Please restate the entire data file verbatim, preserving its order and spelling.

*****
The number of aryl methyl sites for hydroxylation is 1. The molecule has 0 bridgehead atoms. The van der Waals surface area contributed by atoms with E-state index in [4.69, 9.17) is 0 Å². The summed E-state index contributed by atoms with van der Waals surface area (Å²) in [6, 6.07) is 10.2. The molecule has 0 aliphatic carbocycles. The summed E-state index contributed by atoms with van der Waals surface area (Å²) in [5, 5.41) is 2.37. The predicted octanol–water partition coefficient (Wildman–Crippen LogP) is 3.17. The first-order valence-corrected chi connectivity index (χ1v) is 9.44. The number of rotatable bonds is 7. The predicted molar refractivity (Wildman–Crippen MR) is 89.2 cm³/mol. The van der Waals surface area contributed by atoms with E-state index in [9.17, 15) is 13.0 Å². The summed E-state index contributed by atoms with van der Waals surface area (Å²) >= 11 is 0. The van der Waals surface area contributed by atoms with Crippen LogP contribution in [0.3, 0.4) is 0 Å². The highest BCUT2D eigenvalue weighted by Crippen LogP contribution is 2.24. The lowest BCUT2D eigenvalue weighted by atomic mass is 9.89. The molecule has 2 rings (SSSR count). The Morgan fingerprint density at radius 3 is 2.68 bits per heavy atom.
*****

The number of aryl methyl sites for hydroxylation is 1. The molecule has 0 bridgehead atoms. The van der Waals surface area contributed by atoms with E-state index in [4.69, 9.17) is 0 Å². The summed E-state index contributed by atoms with van der Waals surface area (Å²) in [6, 6.07) is 10.2. The molecule has 0 aliphatic carbocycles. The summed E-state index contributed by atoms with van der Waals surface area (Å²) in [5, 5.41) is 2.37. The predicted octanol–water partition coefficient (Wildman–Crippen LogP) is 3.17. The first-order valence-corrected chi connectivity index (χ1v) is 9.44. The number of rotatable bonds is 7. The predicted molar refractivity (Wildman–Crippen MR) is 89.2 cm³/mol. The van der Waals surface area contributed by atoms with E-state index in [9.17, 15) is 13.0 Å². The summed E-state index contributed by atoms with van der Waals surface area (Å²) >= 11 is 0. The van der Waals surface area contributed by atoms with Crippen LogP contribution in [0.3, 0.4) is 0 Å². The highest BCUT2D eigenvalue weighted by Crippen LogP contribution is 2.24. The lowest BCUT2D eigenvalue weighted by atomic mass is 9.89. The molecule has 2 rings (SSSR count). The Morgan fingerprint density at radius 3 is 2.68 bits per heavy atom.